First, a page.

Lymphoma is a blood cancer where lymphocytes (certain types of white blood cells) develop abnormally and crowd out healthy cells. Hodgkin lymphoma (HL, also called Hodgkin disease) and non-Hodgkin lymphoma (NHL, also called non-Hodgkin’s lymphoma) are the two primary categories of lymphoma.
Hodgkin and non-Hodgkin lymphoma are cancers that originate in the lymphatic system, a key component of the body’s immune system. The lymphatic system consists of the bone marrow; organs including the spleen, lymph nodes, and thymus; and vessels that transport fluids throughout the body. A healthy lymphatic system removes bacteria, excess fluid, and waste material from old and damaged cells. Lymphoma is related to other blood cancers, including leukemia, myeloma, and myeloproliferative neoplasms (MPNs).
Fever, night sweats, and weight loss are considered “B symptoms.” B symptoms are systemic, meaning they affect the entire body. The presence of B symptoms influences staging and prognosis for lymphoma.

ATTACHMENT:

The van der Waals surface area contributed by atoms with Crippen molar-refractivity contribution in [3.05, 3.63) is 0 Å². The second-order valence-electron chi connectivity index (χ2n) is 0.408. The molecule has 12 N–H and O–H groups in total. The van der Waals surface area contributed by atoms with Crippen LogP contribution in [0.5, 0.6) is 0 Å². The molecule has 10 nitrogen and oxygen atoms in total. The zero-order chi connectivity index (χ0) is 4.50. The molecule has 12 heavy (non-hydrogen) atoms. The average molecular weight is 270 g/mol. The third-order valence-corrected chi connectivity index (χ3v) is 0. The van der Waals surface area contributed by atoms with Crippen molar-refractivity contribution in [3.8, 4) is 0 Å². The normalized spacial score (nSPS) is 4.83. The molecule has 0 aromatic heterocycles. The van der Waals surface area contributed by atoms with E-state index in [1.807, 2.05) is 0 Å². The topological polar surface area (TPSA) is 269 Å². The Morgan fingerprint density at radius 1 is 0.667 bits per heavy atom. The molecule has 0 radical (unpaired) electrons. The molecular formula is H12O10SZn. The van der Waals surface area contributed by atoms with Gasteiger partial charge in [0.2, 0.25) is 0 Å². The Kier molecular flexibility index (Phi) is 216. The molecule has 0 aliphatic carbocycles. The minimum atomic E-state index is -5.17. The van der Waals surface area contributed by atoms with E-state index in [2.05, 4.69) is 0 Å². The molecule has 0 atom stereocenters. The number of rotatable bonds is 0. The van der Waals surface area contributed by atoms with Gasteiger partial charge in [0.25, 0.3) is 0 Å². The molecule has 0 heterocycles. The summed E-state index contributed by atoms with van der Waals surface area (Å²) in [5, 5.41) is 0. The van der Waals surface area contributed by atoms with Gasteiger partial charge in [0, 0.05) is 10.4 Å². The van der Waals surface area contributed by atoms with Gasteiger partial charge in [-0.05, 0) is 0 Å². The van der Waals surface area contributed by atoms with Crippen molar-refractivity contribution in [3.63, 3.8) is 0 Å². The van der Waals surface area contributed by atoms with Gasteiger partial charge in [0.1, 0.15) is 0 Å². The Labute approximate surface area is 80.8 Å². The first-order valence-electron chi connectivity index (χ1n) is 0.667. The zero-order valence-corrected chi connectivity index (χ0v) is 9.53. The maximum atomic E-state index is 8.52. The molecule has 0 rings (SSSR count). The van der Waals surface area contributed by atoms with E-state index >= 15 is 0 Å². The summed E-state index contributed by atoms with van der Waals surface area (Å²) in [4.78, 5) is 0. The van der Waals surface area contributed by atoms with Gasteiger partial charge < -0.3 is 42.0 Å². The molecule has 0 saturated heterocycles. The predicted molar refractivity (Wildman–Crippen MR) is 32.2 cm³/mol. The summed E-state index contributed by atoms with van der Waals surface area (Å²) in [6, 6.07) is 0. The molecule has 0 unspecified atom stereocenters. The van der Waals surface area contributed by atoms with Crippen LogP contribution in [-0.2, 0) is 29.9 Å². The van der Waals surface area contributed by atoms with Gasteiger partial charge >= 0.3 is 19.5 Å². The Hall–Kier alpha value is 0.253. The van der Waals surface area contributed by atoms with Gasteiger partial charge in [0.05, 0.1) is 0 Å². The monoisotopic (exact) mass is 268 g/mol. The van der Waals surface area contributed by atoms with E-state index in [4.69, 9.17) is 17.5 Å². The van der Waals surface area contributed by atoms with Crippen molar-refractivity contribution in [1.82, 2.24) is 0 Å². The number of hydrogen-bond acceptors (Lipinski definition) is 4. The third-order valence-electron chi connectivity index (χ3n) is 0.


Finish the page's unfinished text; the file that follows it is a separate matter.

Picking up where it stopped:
Sometimes people don’t exhibit any obvious symptoms of lymphoma, and the cancer is found when routine blood work or other tests return abnormal results.
Most cases of NHL occur in people in their 60s or older. Hodgkin lymphoma frequently occurs in young adults, but can also impact older adults. Overall, HL and NHL occur more often in men than women. In the United States, lymphoma is more common among white Americans than Black or Asian Americans.
A variety of medical tests can be used to diagnose and stage Hodgkin and non-Hodgkin lymphoma. Many of the tests for HL and NHL overlap. Some tests are used to confirm a diagnosis, while others are used to determine the type of lymphoma and the stage of the illness.
There are two primary types of Hodgkin lymphoma and dozens of types of non-Hodgkin lymphoma. The subtypes of NHL are divided into two categories based on the type of lymphocyte — white blood cell — that has become cancerous. The two main varieties of lymphocytes are B cells (also called B lymphocytes) and T cells (also called T lymphocytes). Most cases of NHL are B-cell lymphomas, but there are also T-cell lymphomas.